Pakistan looks set to face yet another energy crisis in the coming winter months, the third time in three years that liquefied natural gas imports will be mismanaged. This will impact not only gas supplies to consumers and industry but also the price of electricity, the country’s reserves and public debt and likely fuel further inflation. Why is the government making the same mistakes again and again?
The Pakistan Tehreek-i-Insaf (PTI) government just completed three years in office. And for the third winter in a row, the government is left scrambling at the very last minute to arrange supplies of liquefied natural gas (LNG) for the winter months, when demand spikes and domestic production is unable to keep pace.
This year, LNG prices have shot up at a dizzying pace and are hitting record highs. Some countries secured themselves by placing orders for their winter demand much earlier, but those that missed the boat, or find themselves dealing with more local demand than they had forecasted, are facing almost unprecedented costs and volatility. The price spiral is expected to continue throughout the winter, since Pakistan’s reliance on LNG is growing at a rapid clip as domestic gas fields dwindle.
For a number of months now, the government of Pakistan has been struggling to deal with this price spiral. On a number of occasions, they have invited international bids for LNG supply, then cancelled the tender after seeing the prices and then reissued the tender to invite fresh bids. Sometimes this has worked, but other times it has not. As the winter months approach and demand within the country rises, the problem is set to aggravate.
Expensive LNG means rising price of electricity, as well as a rising subsidy bill, because the government is committed to providing LNG at subsidised rates to export-oriented businesses. The price spiral could also put pressure on the reserves, public debt as well as inflation.
So how did we get here?
Pakistan buys LNG from two separate markets: long-term contracts and short-term spot markets. The cargoes coming under three long-term operational agreements have a fixed price, pegged to Brent crude. But spot markets are a different game, where bids are invited and the lowest among them is awarded the contract.
Spot markets see more price volatility and are typically used to meet demand fluctuations whereas contract cargoes — bought under the long-term agreements — are used to meet what is called “baseline demand”, or requirements that are steady throughout the year.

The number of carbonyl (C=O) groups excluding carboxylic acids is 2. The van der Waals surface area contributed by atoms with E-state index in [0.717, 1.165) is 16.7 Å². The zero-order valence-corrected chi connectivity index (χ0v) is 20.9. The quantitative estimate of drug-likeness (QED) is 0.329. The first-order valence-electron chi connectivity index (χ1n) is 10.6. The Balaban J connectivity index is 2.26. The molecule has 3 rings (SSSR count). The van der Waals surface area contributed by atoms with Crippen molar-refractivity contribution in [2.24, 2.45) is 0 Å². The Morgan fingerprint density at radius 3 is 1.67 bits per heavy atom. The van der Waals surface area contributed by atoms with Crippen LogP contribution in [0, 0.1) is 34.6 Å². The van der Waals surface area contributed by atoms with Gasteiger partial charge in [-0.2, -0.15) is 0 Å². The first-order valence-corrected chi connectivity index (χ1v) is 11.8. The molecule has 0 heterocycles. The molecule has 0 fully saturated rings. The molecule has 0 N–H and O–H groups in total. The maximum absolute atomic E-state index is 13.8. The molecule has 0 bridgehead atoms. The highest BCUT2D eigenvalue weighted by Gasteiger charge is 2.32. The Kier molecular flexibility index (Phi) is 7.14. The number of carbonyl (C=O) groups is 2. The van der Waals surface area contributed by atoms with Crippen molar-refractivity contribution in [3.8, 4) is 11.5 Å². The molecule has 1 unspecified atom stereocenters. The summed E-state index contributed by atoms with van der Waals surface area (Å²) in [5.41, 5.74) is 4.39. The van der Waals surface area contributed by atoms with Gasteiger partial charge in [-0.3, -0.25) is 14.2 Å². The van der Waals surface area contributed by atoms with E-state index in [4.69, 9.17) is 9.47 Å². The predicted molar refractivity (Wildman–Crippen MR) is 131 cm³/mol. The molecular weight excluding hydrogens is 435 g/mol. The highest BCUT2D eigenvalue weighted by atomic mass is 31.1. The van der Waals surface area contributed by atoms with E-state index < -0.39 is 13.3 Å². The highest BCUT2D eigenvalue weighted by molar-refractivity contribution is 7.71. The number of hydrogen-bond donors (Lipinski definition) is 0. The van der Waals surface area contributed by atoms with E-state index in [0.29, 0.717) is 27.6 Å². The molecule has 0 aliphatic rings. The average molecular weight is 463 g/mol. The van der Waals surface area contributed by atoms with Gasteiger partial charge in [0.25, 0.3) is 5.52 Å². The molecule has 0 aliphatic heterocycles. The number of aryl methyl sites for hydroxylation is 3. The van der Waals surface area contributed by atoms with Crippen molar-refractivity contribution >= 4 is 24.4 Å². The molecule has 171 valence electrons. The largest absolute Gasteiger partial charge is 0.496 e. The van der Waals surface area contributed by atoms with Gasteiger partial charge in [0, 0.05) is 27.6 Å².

Just this week, Bloomberg reports that two spot cargoes were invited for delivery in September and Pakistan State Oil (PSO), the entity that invited the bids, received two bids, one pegged at 24.5 percent of Brent crude and the other at 34.6 percent. By comparison, the cargoes under long-term contracts cost between 11 and 13 percent. “This is one of the priciest cargoes that Pakistan has ever procured,” Bloomberg says citing traders.
But this same story has been repeating itself for almost three years now, with Pakistan repeatedly being forced to settle for very expensive bids, drawing fire from the opposition parties and pushing the government on the defensive. The question to be asked is, why is this happening again and again?
THE BLAME GAME
In 2019, the first winter when this happened, PTI blamed the previous government for the resultant mess. They claimed that they were left saddled with expensive LNG contracts. Then in 2020, they blamed the “lack of LNG storage” as the reason for their inability to secure sufficient supplies in time. And this year, the Petroleum Division of the Ministry of Energy tweeted, “no one, without a crystal ball, can perfectly time or beat an international commodity market.”
Global markets are seeing a spike in prices these days as large parts of northeast Asia see colder temperatures and the continuing unwinding of Covid lockdowns ramps up demand elsewhere. But many countries are dealing with this volatility by arranging cargoes earlier than normal. Pakistan’s position is different because, for almost three years now, the government has been placing its orders far too late, thereby earning for itself a front row seat to the full impact of the price volatilities that LNG spot markets typically see every winter.
And as of this writing, the government also seems to be desperately trying to invite bids a second time for an October delivery, because the tender the prices they received for four cargoes in that month attracted bids ranging between 19 dollars and 22.6 dollars — prices that are far above the cut-off point of 15 dollars, at which LNG cost for power generation comes at par with furnace oil.
Every one-dollar difference in the price can drive up the price of an individual cargo by 3.2 million dollars, so each dollar difference adds up considerably, given the growing number of spot cargoes the country is forced to rely on with continuous demand growth. Currently, the government has until September 8 to inform the bidders from the first round whether or not their bids will be accepted.
A ROUTINE AFFAIR
This last minute scrambling amid a tightening global LNG market has now, unfortunately, become a routine affair.
Last year in November, the government advertised for six cargoes to be delivered through December. With just about 30 days between the date when the tender closed and the date of delivery — which is a very tight delivery schedule for winter supplies because the global market is known to be flooded with buyers during these months — they received offers ranging from 15.8 dollars to 17 dollars, just at or slightly above the cut-off point at which LNG ceases to be economically viable compared to its competitor fuel. That bid was followed by stinging commentary in the media about how LNG imports are being mismanaged, mostly by very late tendering, which causes the price to rise sharply.